4 Article Hippocampal and ventricular changes in Parkinson's disease mild cognitive impairment. 2012

Apostolova, Liana / Alves, Guido / Hwang, Kristy S / Babakchanian, Sona / Bronnick, Kolbjorn S / Larsen, Jan Petter / Thompson, Paul M / Chou, Yi-Yu / Tysnes, Ole B / Vefring, Hege K / Beyer, Mona K. ·Department of Neurology, David Geffen School of Medicine, University of California, Los Angeles, CA, USA. lapostolova@mednet.ucla.edu ·Neurobiol Aging · Pubmed #21813212.

ABSTRACT: We analyzed T1-weighted brain magnetic resonance imaging data of 100 cognitively normal elderly controls (NC), 127 cognitively normal Parkinson's disease (PD; PDCN) and 31 PD-associated mild cognitive impairment (PDMCI) subjects from the Norwegian ParkWest study. Using automated segmentation methods, followed by the radial distance technique and multiple linear regression we studied the effect of clinical diagnosis on hippocampal and ventricular radial distance while adjusting for age, education, and scanning site. PDCN subjects had significantly smaller bilateral hippocampal radial distance relative to NC. Nonamnestic PDMCI subjects showed smaller right hippocampal radial distance relative to NC. PDMCI subjects showed significant enlargement of all portions of the lateral ventricles relative to NC and significantly larger bilateral temporal and occipital and left frontal lateral ventricular expansion relative to PDCN subjects. Nonamnestic PDMCI subjects showed significant ventricular enlargement spanning all parts of the lateral ventricle while those with amnestic PDMCI showed changes localized to the left occipital horn. Hippocampal atrophy and lateral ventricular enlargement show promise as structural biomarkers for PD.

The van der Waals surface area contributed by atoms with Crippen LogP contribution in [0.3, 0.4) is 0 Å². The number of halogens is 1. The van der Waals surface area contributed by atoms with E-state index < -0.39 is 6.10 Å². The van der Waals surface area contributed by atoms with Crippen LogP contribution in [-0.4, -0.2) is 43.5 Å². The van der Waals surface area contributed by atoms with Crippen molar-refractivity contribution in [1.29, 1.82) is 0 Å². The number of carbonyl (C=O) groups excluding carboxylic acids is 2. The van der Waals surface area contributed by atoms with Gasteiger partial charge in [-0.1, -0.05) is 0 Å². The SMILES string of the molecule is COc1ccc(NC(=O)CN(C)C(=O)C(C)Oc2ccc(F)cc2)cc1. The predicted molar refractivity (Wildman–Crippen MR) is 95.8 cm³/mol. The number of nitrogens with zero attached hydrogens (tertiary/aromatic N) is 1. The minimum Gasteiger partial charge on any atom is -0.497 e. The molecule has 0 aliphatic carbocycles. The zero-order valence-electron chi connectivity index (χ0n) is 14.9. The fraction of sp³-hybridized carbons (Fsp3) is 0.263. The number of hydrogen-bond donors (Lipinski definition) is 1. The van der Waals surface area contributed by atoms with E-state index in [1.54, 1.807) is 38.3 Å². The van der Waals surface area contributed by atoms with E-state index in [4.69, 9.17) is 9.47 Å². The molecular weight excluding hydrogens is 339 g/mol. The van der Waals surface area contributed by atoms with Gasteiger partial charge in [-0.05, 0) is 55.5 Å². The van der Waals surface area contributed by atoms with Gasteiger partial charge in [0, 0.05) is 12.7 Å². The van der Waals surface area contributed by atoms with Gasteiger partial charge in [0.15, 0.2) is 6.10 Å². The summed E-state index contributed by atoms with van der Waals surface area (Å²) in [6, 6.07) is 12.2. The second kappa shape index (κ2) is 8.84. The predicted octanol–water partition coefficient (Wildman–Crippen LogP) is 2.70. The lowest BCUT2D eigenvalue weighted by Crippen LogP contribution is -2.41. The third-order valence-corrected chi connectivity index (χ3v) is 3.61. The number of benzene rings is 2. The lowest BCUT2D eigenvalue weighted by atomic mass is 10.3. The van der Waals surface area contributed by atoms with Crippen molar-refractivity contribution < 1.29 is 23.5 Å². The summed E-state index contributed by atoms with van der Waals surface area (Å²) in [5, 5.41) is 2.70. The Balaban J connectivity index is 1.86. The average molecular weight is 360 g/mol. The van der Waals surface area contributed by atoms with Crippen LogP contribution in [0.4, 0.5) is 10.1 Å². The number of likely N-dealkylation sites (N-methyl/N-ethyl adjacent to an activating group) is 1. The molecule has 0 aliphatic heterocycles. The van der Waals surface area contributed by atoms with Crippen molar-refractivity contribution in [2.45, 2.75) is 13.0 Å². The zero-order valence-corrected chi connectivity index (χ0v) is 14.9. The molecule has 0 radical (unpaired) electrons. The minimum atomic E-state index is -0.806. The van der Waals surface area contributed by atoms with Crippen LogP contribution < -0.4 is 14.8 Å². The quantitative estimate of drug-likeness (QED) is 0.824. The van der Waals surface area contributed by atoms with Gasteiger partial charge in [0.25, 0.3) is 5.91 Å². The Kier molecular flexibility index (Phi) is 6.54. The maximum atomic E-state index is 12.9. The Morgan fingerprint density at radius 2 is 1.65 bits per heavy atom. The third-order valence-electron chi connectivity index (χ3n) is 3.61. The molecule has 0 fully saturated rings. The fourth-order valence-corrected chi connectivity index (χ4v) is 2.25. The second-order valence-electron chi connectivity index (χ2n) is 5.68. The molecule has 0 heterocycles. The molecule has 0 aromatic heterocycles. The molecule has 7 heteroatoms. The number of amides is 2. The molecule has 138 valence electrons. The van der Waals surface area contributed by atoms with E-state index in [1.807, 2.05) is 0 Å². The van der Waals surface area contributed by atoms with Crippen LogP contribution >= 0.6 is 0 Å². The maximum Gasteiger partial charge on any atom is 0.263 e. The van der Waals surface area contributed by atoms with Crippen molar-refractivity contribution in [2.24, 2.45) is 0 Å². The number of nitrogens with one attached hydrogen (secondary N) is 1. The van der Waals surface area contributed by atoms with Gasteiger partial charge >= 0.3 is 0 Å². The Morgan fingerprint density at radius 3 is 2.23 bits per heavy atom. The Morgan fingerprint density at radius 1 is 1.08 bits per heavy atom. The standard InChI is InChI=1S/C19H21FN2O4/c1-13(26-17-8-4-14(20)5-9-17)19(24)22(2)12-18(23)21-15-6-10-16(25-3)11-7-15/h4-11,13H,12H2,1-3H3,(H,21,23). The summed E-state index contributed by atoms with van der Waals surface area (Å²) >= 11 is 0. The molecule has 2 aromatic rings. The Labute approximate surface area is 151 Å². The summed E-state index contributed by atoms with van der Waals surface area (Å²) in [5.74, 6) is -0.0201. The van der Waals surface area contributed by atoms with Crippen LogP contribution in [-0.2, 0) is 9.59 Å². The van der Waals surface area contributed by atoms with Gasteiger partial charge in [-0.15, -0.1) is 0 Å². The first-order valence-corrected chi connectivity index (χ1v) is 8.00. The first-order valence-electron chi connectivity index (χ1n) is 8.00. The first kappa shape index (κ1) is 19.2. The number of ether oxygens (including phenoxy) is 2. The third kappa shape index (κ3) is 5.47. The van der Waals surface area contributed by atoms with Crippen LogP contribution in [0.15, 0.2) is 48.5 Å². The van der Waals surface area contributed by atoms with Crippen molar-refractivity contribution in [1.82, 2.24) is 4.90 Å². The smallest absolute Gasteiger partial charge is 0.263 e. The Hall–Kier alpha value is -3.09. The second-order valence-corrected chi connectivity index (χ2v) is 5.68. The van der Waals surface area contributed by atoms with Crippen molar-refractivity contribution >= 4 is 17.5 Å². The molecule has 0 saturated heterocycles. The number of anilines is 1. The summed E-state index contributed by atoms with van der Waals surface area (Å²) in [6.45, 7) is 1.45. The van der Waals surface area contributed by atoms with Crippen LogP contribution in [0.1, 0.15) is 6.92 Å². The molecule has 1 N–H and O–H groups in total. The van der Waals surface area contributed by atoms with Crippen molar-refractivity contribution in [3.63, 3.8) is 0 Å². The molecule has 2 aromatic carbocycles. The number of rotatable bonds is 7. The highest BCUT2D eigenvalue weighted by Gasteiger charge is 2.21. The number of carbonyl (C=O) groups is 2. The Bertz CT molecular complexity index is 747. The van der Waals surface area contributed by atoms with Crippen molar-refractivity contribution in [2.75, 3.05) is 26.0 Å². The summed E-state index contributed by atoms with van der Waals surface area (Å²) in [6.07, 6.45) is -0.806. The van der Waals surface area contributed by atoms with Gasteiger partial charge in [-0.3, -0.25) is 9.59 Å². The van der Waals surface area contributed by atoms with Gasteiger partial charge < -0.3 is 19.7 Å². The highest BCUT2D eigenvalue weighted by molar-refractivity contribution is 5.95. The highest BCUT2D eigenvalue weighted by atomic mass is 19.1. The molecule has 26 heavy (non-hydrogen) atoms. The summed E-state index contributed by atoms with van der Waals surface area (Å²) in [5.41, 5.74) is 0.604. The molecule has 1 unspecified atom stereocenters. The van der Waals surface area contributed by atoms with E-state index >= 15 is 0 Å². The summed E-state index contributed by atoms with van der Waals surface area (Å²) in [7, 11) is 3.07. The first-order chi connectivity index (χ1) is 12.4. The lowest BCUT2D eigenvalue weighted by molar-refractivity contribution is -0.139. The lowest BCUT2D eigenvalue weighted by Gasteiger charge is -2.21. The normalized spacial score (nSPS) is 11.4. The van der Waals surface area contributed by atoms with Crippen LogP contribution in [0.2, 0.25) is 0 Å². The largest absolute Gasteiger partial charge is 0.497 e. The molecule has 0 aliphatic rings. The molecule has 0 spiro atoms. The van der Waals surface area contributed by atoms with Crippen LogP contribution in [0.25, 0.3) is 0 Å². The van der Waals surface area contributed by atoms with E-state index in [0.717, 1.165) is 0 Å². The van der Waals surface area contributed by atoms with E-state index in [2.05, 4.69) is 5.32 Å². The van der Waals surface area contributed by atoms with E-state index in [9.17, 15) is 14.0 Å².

5 Article Hippocampal, caudate, and ventricular changes in Parkinson's disease with and without dementia. 2010

Apostolova, Liana G / Beyer, Mona / Green, Amity E / Hwang, Kristy S / Morra, Jonathan H / Chou, Yi-Yu / Avedissian, Christina / Aarsland, Dag / Janvin, Carmen C / Larsen, Jan P / Cummings, Jeffrey L / Thompson, Paul M. ·Department of Neurology, David Geffen School of Medicine, UCLA, California, USA. lapostolova@mednet.ucla.edu ·Mov Disord · Pubmed #20437538.

ABSTRACT: Parkinson's disease (PD) has been associated with mild cognitive impairment (PDMCI) and with dementia (PDD). Using radial distance mapping, we studied the 3D structural and volumetric differences between the hippocampi, caudates, and lateral ventricles in 20 cognitively normal elderly (NC), 12 cognitively normal PD (PDND), 8 PDMCI, and 15 PDD subjects and examined the associations between these structures and Unified Parkinson's Disease Rating Scale (UPDRS) Part III:motor subscale and Mini-Mental State Examination (MMSE) performance. There were no hippocampal differences between the groups. 3D caudate statistical maps demonstrated significant left medial and lateral and right medial atrophy in the PDD vs. NC, and right medial and lateral caudate atrophy in PDD vs. PDND. PDMCI showed trend-level significant left lateral caudate atrophy vs. NC. Both left and right ventricles were significantly larger in PDD relative to the NC and PDND with posterior (body/occipital horn) predominance. The magnitude of regionally significant between-group differences in radial distance ranged between 20-30% for caudate and 5-20% for ventricles. UPDRS Part III:motor subscale score correlated with ventricular enlargement. MMSE showed significant correlation with expansion of the posterior lateral ventricles and trend-level significant correlation with caudate head atrophy. Cognitive decline in PD is associated with anterior caudate atrophy and ventricular enlargement.